Introducing the expanded motivating by appreciation inventory

Over the past two years, we have deliberated and analyzed in order to create a new version which provides a picture of how each person prefers appreciation .

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Almost 200,000 individuals across the world have taken the Motivating By Appreciation Inventory. This inspired us to look for ways to improve the results the inventory provides. Over the past two years, we have deliberated, explored, and analyzed in order to create a new, expanded version which provides a fuller picture of how each person prefers to be shown appreciation and how they don’t want others to express appreciation to them.

The Expanded MBA Inventory builds off of the foundation laid by the Basic MBA Inventory report (which is still available) by identifying each individual’s Primary, Secondary and Least Valued Languages of Appreciation, along with the specific actions they value most within their Primary Language of Appreciation and from whom they desire those actions.


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A deeper analysis provides the Expanded MBAI with valuable addition information. First, the respondent’s results are compared with over 175,000 others who have taken the inventory. Each person’s results are shown in comparison to how frequently their specific results are obtained by others in the general workplace. And to communicate these clearly, the results are not only reported in numerical form but also illustrated through pie charts.

Secondly, to help colleagues and supervisors “get to the heart of the matter” quickly, we ask each employee to identify the one most important act of appreciation to them. So that, if someone only communicated appreciation to them in one way, they would be sure to “hit the mark.”

A question we hear frequently is “What about Physical Touch – why isn’t it included in the report?” Although we address this issue in The 5 Languages of Appreciation in the Workplace and also in our Appreciation at Work training, those who have not had access to those resources, are left wondering. So, in the Expanded version, we provide the context and reason for not assessing appropriate Physical Touch in the inventory.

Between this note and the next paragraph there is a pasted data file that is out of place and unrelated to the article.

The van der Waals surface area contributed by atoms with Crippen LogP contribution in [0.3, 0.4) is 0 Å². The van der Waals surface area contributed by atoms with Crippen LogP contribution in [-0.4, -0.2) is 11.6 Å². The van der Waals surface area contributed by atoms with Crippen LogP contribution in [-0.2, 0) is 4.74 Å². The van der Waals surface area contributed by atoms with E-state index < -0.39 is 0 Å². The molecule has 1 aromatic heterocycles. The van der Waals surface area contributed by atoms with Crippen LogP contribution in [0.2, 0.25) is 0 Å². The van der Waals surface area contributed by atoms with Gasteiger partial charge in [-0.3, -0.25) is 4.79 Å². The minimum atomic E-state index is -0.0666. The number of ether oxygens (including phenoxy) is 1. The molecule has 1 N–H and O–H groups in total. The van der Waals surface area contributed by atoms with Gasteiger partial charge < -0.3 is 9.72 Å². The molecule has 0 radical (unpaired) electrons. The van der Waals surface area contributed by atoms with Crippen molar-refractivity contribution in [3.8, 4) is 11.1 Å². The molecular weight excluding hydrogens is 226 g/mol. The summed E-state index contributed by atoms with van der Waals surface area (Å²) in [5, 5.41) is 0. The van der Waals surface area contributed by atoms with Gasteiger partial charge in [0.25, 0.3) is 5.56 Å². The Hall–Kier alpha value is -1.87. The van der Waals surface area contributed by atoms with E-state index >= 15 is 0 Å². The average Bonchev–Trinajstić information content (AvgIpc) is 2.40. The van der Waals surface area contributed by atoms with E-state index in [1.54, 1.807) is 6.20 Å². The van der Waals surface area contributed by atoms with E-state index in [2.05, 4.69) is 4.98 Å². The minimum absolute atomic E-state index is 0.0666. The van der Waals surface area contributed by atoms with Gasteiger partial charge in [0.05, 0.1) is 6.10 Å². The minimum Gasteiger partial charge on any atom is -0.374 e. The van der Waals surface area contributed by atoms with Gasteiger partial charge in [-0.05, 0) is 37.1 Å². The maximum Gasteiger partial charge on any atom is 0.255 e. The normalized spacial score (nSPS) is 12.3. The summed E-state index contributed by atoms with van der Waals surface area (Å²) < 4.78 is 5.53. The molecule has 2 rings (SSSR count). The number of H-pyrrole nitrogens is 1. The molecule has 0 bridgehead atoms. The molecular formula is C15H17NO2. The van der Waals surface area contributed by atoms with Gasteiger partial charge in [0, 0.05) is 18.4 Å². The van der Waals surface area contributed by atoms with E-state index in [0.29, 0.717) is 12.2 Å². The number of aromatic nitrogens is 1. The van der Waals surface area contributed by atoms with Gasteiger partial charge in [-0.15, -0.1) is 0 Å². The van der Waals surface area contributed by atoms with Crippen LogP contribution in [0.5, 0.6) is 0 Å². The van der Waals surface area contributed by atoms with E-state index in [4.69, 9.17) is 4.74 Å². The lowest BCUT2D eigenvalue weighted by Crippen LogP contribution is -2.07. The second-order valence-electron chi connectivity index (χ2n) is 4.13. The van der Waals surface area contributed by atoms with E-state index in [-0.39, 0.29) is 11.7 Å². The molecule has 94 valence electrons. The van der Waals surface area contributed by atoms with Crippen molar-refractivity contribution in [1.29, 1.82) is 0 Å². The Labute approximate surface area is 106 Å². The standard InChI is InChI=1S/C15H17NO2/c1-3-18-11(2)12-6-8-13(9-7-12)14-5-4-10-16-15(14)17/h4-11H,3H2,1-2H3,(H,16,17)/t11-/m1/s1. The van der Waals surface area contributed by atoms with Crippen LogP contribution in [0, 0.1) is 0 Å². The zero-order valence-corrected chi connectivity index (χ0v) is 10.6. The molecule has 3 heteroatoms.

In our work with hundreds of thousands of employees, we’ve heard many people make informal comments about how they don’t want to be shown appreciation. While the primary focus of the MBA Inventory is to identify the ways colleagues prefer to be shown appreciation, we felt identifying the actions to avoid would be valuable information to include – so that well-meaning colleagues do not inadvertently make a mistake by using an undesired action and unintentionally create offense.

We are excited about the new, Expanded version and have already received “rave reviews” about it from those who have taken it. The code for taking the Basic version of the MBAI that comes with a 5 Languages of Appreciation book, can be upgraded to take the Expanded version. Codes for the Expanded version can also be purchased separately for both individuals and groups.

We strongly encourage you to take the new, Expanded MBA Inventory and experience a broader perspective of appreciation for you and your team!

This article first appeared on Appreciation Blog.

Paul White|is a psychologist, speaker, consultant, and the author of The Vibrant Workplace, co-author of Rising Above a Toxic Workplace and The 5 Languages of Appreciation in the Workplace.